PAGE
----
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Mourners face heart risk, nurses hit back and why your GP may ask more about your lifestyle

Our roundup of the health news headlines on Tuesday 10 January.

Our roundup of the health news headlines on Tuesday 10 January.

NHS staff will have to get nosier. The Guardian reports that the Government plans to make it obligatory for doctors and nurses to ask patients about their unhealthy lifestyles, as Pulse revealed last week. However, the BMA points out that dealing with lifestyle issues is already a crucial part of a GP's work.

Nurses, have your needles at the ready. Days after Prime Minister David Cameron questioned nurses' compassion, it is the NHS Future Forum's turn to criticise the profession, suggesting that many nurses do not understand the values of the NHS. Christie Watson, nurse and writer, hits back in the Guardian, arguing that the real villain is understaffing: ‘It is not nurses who are failing patients, but the Government'.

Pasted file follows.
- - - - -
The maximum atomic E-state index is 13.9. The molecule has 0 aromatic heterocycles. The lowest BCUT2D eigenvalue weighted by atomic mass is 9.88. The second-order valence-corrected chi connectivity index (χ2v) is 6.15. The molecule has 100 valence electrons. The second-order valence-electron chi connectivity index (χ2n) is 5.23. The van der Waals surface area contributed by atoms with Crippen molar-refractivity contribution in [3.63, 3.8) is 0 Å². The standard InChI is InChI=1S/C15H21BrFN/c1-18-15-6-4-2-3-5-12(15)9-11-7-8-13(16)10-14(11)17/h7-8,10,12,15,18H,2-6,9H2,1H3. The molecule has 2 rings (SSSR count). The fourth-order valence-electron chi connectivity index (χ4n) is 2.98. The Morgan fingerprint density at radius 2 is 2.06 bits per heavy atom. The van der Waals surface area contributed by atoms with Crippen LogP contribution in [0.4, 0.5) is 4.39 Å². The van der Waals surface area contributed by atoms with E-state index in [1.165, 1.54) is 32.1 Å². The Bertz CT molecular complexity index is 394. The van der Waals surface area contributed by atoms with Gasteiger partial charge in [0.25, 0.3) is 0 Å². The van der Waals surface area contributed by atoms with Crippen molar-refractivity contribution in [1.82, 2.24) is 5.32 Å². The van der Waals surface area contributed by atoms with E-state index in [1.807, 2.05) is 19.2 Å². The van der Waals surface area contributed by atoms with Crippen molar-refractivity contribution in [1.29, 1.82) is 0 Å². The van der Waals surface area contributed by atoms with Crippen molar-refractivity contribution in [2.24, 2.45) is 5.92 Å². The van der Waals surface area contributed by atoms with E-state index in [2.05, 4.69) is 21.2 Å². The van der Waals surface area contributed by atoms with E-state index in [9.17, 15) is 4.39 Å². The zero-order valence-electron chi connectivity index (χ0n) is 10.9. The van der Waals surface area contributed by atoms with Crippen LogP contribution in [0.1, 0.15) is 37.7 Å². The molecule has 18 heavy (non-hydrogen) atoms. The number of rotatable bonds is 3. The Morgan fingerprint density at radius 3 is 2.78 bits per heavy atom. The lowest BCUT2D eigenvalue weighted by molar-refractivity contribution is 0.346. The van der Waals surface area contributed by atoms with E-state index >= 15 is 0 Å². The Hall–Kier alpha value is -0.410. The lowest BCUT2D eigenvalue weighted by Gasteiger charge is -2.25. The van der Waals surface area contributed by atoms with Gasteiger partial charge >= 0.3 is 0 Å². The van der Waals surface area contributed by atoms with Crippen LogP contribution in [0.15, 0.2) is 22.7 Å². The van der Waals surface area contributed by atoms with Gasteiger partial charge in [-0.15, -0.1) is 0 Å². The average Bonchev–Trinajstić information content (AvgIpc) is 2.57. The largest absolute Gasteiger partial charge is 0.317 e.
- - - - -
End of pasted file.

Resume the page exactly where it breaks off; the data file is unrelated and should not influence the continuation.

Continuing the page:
But don't get too sad about it - you can die from a broken heart, a study by researchers at Harvard Medical School reveals. It found that mourners are 21 times more likely to suffer a heart attack due to stress, lack of sleep and forgetting to take medication. And aspirin won't help, say researchers at St George's, University of London. According to the study, which made the news in several papers, the risk of bleedingoutweighs the benefits of reducing heart attacks and strokes.

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